Help Animals Through Email Campaigns
Email campaigns are usually found online, on social media sites and on websites that campaign against animal cruelty. They are thought to be more effective than online petitions.
In some email campaigns, there is a pre-written email, protesting animal cruelty or injustice, and an address, or addresses, provided to send it to. You have the option to alter the pre-written email, as personalised emails tend to be taken more seriously, especially if the title of the email is also changed.
In some email campaigns, the content of the email is required to be personally written, although there is background information about the issue, and guidance about what you might like to include in your email.
This way of doing things tends to be more effective than the exact same email being sent over and over again, and more effective than signing a petition,. This is because it shows the individual sending the email is passionate enough about the subject to have taken the time to put the email together themselves. However, fewer people will go to the lengths of doing that than would sign a petition or copy an email.
Image: Animal rights email campaigns can be successful, especially in conjunction with other types of protest such as petitions and demonstrations. Image Source
The tone of the email should always be kept civil and non-threatening, so the police do not become involved, and so that the animal rights movement cannot be brought into disrepute. If this happens, it creates animosity and opposition towards the movement.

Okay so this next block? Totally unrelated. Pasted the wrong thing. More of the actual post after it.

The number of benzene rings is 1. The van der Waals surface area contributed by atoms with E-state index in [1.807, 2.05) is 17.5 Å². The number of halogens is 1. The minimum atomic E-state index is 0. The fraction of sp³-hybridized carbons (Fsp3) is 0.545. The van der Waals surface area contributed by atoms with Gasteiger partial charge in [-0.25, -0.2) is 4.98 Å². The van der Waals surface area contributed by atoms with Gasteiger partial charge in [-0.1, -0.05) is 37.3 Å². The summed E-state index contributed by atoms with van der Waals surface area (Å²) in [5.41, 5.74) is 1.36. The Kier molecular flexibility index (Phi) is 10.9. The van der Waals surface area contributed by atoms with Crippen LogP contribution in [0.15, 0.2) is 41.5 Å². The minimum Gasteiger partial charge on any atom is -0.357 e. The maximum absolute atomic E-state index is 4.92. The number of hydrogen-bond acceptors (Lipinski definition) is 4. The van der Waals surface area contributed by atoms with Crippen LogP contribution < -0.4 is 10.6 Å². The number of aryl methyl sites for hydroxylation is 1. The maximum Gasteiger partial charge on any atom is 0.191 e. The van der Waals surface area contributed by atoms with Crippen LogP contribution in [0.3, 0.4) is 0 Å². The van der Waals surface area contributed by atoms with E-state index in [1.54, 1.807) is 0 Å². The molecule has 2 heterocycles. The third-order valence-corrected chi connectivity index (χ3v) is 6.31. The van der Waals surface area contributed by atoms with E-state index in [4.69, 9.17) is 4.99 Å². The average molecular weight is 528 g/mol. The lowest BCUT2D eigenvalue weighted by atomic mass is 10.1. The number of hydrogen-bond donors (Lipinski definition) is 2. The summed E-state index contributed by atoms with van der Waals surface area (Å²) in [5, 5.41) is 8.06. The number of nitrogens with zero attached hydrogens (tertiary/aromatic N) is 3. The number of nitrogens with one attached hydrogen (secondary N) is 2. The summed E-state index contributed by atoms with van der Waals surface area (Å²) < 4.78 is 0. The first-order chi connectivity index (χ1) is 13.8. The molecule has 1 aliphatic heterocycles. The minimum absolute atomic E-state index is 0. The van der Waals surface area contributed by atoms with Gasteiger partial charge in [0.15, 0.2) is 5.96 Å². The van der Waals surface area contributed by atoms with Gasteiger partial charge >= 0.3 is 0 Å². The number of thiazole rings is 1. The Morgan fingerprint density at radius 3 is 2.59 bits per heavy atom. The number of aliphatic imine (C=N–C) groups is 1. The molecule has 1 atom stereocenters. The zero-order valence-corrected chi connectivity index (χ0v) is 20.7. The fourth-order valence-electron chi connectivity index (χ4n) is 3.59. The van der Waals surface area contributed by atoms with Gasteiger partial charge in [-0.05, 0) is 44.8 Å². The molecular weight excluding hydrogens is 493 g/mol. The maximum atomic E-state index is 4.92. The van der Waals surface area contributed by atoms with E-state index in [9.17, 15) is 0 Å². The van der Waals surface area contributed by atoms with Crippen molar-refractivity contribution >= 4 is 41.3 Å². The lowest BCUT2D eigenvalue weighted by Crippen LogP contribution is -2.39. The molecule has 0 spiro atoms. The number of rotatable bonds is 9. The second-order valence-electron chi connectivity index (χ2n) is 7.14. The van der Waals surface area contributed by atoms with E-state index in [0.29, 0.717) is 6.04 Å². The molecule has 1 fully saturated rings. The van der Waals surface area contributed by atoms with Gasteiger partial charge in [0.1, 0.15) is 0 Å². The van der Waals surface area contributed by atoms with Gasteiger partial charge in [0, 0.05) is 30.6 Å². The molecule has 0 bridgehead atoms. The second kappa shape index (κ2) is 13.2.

INSPIRING CAMPAIGN BY A HANDFUL OF PEOPLE GETS RESULTS:
Read here about how one young man, plus a handful of animal rights activists, used emails and letters to stop ferry companies transporting animals for the animal experimentation industry.
Image: Animal rights activist Luke Steele and his comrades at NAVA went up against big ferry companies and won. Image Source
DOING IT ON YOUR OWN:
You do not need to be part of an organised email campaign to help stop animal cruelty. Every email you send makes it more likely cruel practices will end.
For example, contact food companies asking why they use ingredients in their foods that means they miss out on a large number of consumers because they are either vegan, allergic or intolerant to animal products. Ask why they use ingredients that gain the company a cruel reputation among many people, when there are cruelty free alternatives available. Ask them why they do not look into using cruelty free alternatives instead, which would mean they would gain a larger pool of consumers.
Contact your local authority asking them to ban circuses that contain wild animals from coming to your area, and from travelling fairs and carnivals from giving out goldfish as prizes.
If nobody contacts the companies/local authorities, etc, about such things, they do not know that people are bothered, and so they see no reason to change.
Everyone who contacts them plants a seed, and as more and more people contact them about the same thing, the seed grows into a shrub, until there will be a point when enough people have contacted them to make them take some action.
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